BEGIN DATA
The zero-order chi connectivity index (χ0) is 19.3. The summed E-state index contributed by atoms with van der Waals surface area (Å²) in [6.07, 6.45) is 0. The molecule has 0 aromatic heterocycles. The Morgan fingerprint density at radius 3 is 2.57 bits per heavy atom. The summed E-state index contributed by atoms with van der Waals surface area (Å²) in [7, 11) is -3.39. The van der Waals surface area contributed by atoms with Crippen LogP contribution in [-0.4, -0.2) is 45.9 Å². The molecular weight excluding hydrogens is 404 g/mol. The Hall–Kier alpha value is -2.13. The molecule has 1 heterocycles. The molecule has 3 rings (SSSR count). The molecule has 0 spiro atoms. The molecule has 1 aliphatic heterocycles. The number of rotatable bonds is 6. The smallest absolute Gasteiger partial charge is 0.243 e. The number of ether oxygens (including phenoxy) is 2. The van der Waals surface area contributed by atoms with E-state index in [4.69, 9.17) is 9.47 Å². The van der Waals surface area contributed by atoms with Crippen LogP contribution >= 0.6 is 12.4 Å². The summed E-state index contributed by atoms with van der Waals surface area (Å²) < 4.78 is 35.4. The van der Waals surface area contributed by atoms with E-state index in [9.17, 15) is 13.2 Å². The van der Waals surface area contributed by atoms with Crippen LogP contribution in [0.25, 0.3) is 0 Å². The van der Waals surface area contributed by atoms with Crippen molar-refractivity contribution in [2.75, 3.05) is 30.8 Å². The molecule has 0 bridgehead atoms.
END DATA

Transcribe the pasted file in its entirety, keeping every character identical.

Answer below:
The zero-order chi connectivity index (χ0) is 19.3. The summed E-state index contributed by atoms with van der Waals surface area (Å²) in [6.07, 6.45) is 0. The molecule has 0 aromatic heterocycles. The Morgan fingerprint density at radius 3 is 2.57 bits per heavy atom. The summed E-state index contributed by atoms with van der Waals surface area (Å²) in [7, 11) is -3.39. The van der Waals surface area contributed by atoms with Crippen LogP contribution in [-0.4, -0.2) is 45.9 Å². The molecular weight excluding hydrogens is 404 g/mol. The Hall–Kier alpha value is -2.13. The molecule has 1 heterocycles. The molecule has 3 rings (SSSR count). The molecule has 0 spiro atoms. The molecule has 1 aliphatic heterocycles. The number of rotatable bonds is 6. The smallest absolute Gasteiger partial charge is 0.243 e. The number of ether oxygens (including phenoxy) is 2. The van der Waals surface area contributed by atoms with E-state index in [4.69, 9.17) is 9.47 Å². The van der Waals surface area contributed by atoms with Crippen LogP contribution >= 0.6 is 12.4 Å². The summed E-state index contributed by atoms with van der Waals surface area (Å²) < 4.78 is 35.4. The van der Waals surface area contributed by atoms with E-state index in [9.17, 15) is 13.2 Å². The van der Waals surface area contributed by atoms with Crippen LogP contribution in [0.25, 0.3) is 0 Å². The van der Waals surface area contributed by atoms with Crippen molar-refractivity contribution in [2.75, 3.05) is 30.8 Å². The molecule has 0 bridgehead atoms.